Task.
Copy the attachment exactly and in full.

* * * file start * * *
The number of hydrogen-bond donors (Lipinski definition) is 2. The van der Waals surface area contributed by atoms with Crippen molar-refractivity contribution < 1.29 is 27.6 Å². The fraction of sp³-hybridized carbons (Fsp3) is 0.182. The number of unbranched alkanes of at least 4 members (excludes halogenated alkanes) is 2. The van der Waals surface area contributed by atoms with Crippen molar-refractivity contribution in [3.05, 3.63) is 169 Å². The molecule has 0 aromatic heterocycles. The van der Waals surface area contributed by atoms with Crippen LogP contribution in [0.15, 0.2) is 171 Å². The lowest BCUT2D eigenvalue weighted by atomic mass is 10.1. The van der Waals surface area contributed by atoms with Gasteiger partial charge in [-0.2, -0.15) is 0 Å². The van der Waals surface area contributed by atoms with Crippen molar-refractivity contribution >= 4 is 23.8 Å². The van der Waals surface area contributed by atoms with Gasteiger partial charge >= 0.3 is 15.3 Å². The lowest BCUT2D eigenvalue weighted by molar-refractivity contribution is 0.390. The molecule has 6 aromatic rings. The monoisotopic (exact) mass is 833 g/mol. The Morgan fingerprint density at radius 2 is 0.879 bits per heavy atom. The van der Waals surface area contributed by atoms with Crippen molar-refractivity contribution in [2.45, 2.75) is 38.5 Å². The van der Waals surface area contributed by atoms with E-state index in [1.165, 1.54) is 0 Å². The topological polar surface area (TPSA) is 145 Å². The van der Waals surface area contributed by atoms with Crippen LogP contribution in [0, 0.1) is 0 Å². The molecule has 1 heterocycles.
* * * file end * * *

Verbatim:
The number of hydrogen-bond donors (Lipinski definition) is 2. The van der Waals surface area contributed by atoms with Crippen molar-refractivity contribution < 1.29 is 27.6 Å². The fraction of sp³-hybridized carbons (Fsp3) is 0.182. The number of unbranched alkanes of at least 4 members (excludes halogenated alkanes) is 2. The van der Waals surface area contributed by atoms with Crippen molar-refractivity contribution in [3.05, 3.63) is 169 Å². The molecule has 0 aromatic heterocycles. The van der Waals surface area contributed by atoms with Crippen LogP contribution in [0.15, 0.2) is 171 Å². The lowest BCUT2D eigenvalue weighted by atomic mass is 10.1. The van der Waals surface area contributed by atoms with Gasteiger partial charge in [-0.2, -0.15) is 0 Å². The van der Waals surface area contributed by atoms with Crippen molar-refractivity contribution >= 4 is 23.8 Å². The van der Waals surface area contributed by atoms with Gasteiger partial charge >= 0.3 is 15.3 Å². The lowest BCUT2D eigenvalue weighted by molar-refractivity contribution is 0.390. The molecule has 6 aromatic rings. The monoisotopic (exact) mass is 833 g/mol. The Morgan fingerprint density at radius 2 is 0.879 bits per heavy atom. The van der Waals surface area contributed by atoms with Crippen molar-refractivity contribution in [2.45, 2.75) is 38.5 Å². The van der Waals surface area contributed by atoms with E-state index in [1.165, 1.54) is 0 Å². The topological polar surface area (TPSA) is 145 Å². The van der Waals surface area contributed by atoms with Crippen LogP contribution in [0, 0.1) is 0 Å². The molecule has 1 heterocycles.